St Goerges Church Lalibela lies 600km North of Addis Ababa and is not too easy to get to but it has an amazing group of churches. These churches are monolithic (made of one item) buildings dug and hollowed out of the rock floor of the hill sides. There are 15 of these churches in all. It is rumored that they were built with the help of the angels. This picture shows the roof of the most famous church, that of St George. This is about three stories high (you can see a man sitting on the edge of the pit).
Lalibela is a very holy place. The village is filled with holy men, priests and nuns. Some of them live a very sparse life. This picture shows a hermit, meditating on the bible, outside a hole in the church pit wall where he sleeps. These holes are long enough to lie down in and high enough to crawl into. These are the holiest of the holy men, the men who live in the walls of the churches. Hermit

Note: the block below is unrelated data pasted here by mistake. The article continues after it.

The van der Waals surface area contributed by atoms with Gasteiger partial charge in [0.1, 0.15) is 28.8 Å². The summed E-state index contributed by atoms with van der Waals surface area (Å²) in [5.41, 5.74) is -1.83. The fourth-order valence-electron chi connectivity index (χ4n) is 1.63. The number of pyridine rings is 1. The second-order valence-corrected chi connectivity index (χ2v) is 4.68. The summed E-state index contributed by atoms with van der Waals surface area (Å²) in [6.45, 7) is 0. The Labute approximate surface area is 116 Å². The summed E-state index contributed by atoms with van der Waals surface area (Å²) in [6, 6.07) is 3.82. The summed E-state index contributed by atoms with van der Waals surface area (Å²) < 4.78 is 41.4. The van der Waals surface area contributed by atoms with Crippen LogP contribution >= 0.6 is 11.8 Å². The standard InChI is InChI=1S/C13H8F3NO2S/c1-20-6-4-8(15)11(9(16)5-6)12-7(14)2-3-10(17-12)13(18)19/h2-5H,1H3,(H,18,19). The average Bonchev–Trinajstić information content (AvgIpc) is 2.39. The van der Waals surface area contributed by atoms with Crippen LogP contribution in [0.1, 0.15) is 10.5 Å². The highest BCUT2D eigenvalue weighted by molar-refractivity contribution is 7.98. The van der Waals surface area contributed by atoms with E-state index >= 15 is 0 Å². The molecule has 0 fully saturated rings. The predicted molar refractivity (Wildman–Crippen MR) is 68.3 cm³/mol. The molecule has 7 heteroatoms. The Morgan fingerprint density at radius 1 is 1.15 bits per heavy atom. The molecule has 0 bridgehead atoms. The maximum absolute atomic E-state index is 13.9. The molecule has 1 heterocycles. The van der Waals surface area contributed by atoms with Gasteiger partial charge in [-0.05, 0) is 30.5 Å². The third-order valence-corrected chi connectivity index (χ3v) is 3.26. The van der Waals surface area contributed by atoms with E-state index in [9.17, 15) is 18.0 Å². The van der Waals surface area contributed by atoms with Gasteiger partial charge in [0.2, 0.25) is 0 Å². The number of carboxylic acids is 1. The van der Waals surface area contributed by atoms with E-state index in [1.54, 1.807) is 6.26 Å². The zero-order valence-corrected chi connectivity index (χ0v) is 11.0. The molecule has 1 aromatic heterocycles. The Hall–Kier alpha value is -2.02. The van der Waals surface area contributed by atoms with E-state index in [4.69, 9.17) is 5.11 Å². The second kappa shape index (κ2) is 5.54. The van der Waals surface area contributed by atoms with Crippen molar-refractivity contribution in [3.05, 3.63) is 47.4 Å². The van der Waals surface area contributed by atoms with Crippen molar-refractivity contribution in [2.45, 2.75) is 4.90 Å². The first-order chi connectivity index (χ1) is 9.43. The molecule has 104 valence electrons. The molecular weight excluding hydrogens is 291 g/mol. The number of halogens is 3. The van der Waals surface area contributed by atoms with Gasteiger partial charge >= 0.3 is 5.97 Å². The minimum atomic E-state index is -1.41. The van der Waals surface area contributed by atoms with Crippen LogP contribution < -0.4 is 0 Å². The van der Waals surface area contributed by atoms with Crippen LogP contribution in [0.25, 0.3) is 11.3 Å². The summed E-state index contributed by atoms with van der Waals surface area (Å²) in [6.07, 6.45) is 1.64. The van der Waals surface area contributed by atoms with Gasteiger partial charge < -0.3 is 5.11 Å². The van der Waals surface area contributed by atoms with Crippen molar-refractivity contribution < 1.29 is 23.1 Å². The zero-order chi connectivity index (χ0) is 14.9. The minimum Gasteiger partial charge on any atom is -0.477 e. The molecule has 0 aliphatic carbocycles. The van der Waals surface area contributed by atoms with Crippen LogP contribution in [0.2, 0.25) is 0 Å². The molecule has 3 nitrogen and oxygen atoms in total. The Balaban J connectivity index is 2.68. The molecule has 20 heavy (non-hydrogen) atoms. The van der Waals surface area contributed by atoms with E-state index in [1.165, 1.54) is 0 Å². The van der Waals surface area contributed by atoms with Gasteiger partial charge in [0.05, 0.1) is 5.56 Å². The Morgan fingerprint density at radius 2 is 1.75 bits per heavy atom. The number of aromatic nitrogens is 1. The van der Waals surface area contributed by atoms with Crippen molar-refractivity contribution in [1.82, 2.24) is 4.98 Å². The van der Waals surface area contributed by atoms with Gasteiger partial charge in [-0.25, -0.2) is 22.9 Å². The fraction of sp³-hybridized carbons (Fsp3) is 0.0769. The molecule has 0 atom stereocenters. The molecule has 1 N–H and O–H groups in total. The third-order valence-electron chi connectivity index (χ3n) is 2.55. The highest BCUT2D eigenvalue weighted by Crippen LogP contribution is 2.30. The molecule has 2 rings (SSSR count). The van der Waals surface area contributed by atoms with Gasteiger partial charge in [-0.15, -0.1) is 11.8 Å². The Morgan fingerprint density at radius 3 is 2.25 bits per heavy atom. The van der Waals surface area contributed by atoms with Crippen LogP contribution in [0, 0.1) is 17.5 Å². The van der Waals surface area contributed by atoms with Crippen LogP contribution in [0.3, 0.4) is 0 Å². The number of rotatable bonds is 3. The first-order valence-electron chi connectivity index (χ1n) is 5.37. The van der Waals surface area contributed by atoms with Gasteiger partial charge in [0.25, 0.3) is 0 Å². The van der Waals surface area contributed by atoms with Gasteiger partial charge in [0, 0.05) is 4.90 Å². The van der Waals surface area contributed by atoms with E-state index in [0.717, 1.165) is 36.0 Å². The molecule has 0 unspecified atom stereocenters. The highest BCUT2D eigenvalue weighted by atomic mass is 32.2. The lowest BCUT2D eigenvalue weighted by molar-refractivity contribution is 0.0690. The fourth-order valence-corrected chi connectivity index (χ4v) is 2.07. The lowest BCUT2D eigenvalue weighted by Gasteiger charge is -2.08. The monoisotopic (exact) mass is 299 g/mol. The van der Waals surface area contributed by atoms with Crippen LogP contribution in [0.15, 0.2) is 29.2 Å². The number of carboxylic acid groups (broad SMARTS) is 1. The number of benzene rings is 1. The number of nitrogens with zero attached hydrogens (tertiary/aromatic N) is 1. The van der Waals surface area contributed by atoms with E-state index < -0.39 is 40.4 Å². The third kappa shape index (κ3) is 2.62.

Lalibela Priest Each of the churches at Lalibella are serviced by a priest. The priests are very colorful people and are very proud of their church. Each priest has his own large cross. The churches are built in the manner of the Old Testament churches of three inner sanctums. As a lady Renee was only allowed passed the first one. Only the priest can go into the third chamber.
Lake Awasa, 200km South of Addis Ababa, is in the Rift valley and forms part of a chain of lakes that line this huge valley. The lakes are filled with fish and the locals make use of this resource for their own sustenance. Though most fisherman go out in boats and fishing is done on a large scale, this picture shows a lone fisherman near the shore of the lake. Fishing in Lake Awasa
The road out. The roads in Ethiopia are generally hell. For most of our time in Ethiopia we managed 20km per hour. Oddly enough the road between Yavello and Moyale (230km) on the Kenya border is great. Here you can see the storms brewing and us on the way South to a new country. We were in Ethiopia one full month and ready to move on.